Elvis Presley was just 22 years old when he bought his Graceland home in Memphis, Tenn., on March, 25, 1957. The singer paid $102,500 for the property, which already had its famous moniker. The home's previous owners Dr. Thomas Moore and his wife Ruth named the mansion after Ruth's aunt, Grace Toof, when they build the Colonial Revival style home in 1939.
Sadly, the legend died of a heart attack at Graceland on Aug. 16, 1977, when he was only 42.
In the wake of Lisa Marie Presley's death at age 54 on Jan. 12, Graceland will be inherited by her three daughters—Riley Keough and Harper and Finley Lockwood—a representative for Graceland confirmed to E! News.
Lisa Marie took complete ownership of the home when she turned 25 in February 1993. Graceland will also serve as the location for Lisa Marie's final resting place, a rep for Riley confirmed to E! News. She will be buried alongside her father and her son, Benjamin Keough, who died by suicide in 2020 at age 27.
Graceland welcomes over 600,000 visitors each year and is the most famous home in America after The White House. It was named to the American National Register of Historic Places in 1991.
The property offers ticketed visits for guests to see Elvis' jumpsuits and classic car collection, as well as his personal home, Vernon Presley's business office, Elvis' trophy building, his racquetball center and the meditation garden, where the King of Rock and Roll was laid to rest.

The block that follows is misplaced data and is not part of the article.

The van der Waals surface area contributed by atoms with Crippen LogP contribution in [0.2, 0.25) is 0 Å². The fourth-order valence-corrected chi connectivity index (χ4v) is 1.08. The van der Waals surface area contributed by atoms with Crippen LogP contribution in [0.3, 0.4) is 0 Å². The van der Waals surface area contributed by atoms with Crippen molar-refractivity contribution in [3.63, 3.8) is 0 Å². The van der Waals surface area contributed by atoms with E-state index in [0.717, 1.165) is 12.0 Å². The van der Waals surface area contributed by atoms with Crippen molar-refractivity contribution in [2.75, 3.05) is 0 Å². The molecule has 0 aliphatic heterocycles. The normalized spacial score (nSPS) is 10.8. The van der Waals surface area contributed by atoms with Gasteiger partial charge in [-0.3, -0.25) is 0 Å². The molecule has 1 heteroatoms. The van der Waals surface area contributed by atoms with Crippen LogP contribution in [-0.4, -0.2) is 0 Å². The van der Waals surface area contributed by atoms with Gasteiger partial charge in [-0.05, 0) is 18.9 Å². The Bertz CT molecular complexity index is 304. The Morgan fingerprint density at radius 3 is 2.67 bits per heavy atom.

When Elvis first purchase the home it was 10,266 square feet. Today, it's now expanded to 17,552 square feet on 13.8 acres of land.
When the "Jailhouse Rock" singer was at the home, the weekly grocery bill was around $500, according to David Adler's book, The Life and Cuisine of Elvis Presley. The specific items to be stored in the Graceland kitchen at all times included a case of Pepsi, steak, hamburger buns, cans of sauerkraut, wieners, at least six cans of biscuits, brownies, banana pudding, lean bacon, mustard, ice cream, fudge cookies, brownies, and assorted fresh fruit.
In addition to five staircases and three fireplaces, the home also has a billIards room and a lair that Elvis referred to as "The Den". Complete with a waterfall, wooden walls, a grass shag carpet and plastic foliage, fans began calling it "the Jungle Room" when Graceland was opened to public visitors in 1982.
According to Rolling Stone, Elvis turned the oasis into a temporary studio to record 16 songs that were released on 1976's Elvis Presley Boulevard, Memphis, Tennessee, and 1977's Moody Blue.
The official Elvis Instagram account revealed that the Heartbreak Hotel actor was "a huge TV junkie" and "actually had 14 TV screens set up all around the Graceland mansion."
His programming of choice? "He loved to watch football," the caption read, "and prime-time favorites like Laugh-In, The Untouchables, The Tonight Show and The Match Game."
Though Elvis and Priscilla Presley divorced in 1973, she became a co-executor of Graceland after the 1979 death of the singer's father, Vernon Presley. She has been instrumental in keeping the estate up and running as a tourist destination and her ex one of the highest-earning deceased celebrities of all time.